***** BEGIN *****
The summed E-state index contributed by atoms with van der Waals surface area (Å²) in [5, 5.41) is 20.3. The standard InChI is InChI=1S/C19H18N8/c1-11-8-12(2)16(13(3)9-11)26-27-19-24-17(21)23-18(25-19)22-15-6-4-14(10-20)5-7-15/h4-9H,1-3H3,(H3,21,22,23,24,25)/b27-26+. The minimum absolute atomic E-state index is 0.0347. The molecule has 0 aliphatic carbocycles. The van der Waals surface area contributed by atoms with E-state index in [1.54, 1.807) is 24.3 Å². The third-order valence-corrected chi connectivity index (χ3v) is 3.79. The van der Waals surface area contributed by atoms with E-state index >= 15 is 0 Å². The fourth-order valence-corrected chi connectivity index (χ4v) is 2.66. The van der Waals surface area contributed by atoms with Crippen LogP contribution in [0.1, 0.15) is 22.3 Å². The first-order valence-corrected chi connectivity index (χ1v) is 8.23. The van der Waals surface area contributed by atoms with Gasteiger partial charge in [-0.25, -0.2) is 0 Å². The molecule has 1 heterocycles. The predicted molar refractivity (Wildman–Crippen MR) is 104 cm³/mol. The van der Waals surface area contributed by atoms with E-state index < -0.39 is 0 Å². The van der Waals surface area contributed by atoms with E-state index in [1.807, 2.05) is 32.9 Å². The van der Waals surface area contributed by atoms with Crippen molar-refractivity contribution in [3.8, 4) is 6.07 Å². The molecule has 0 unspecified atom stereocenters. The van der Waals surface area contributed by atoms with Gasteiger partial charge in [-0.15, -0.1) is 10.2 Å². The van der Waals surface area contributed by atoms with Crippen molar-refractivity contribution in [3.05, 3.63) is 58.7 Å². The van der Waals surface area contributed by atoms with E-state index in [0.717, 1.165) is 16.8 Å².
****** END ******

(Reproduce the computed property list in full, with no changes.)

The summed E-state index contributed by atoms with van der Waals surface area (Å²) in [5, 5.41) is 20.3. The standard InChI is InChI=1S/C19H18N8/c1-11-8-12(2)16(13(3)9-11)26-27-19-24-17(21)23-18(25-19)22-15-6-4-14(10-20)5-7-15/h4-9H,1-3H3,(H3,21,22,23,24,25)/b27-26+. The minimum absolute atomic E-state index is 0.0347. The molecule has 0 aliphatic carbocycles. The van der Waals surface area contributed by atoms with E-state index in [1.54, 1.807) is 24.3 Å². The third-order valence-corrected chi connectivity index (χ3v) is 3.79. The van der Waals surface area contributed by atoms with E-state index >= 15 is 0 Å². The fourth-order valence-corrected chi connectivity index (χ4v) is 2.66. The van der Waals surface area contributed by atoms with Crippen LogP contribution in [0.1, 0.15) is 22.3 Å². The first-order valence-corrected chi connectivity index (χ1v) is 8.23. The van der Waals surface area contributed by atoms with Gasteiger partial charge in [-0.25, -0.2) is 0 Å². The molecule has 1 heterocycles. The predicted molar refractivity (Wildman–Crippen MR) is 104 cm³/mol. The van der Waals surface area contributed by atoms with E-state index < -0.39 is 0 Å². The van der Waals surface area contributed by atoms with E-state index in [1.807, 2.05) is 32.9 Å². The van der Waals surface area contributed by atoms with Crippen molar-refractivity contribution in [3.8, 4) is 6.07 Å². The molecule has 0 unspecified atom stereocenters. The van der Waals surface area contributed by atoms with Gasteiger partial charge in [-0.15, -0.1) is 10.2 Å². The van der Waals surface area contributed by atoms with Crippen molar-refractivity contribution in [3.05, 3.63) is 58.7 Å². The van der Waals surface area contributed by atoms with E-state index in [0.717, 1.165) is 16.8 Å².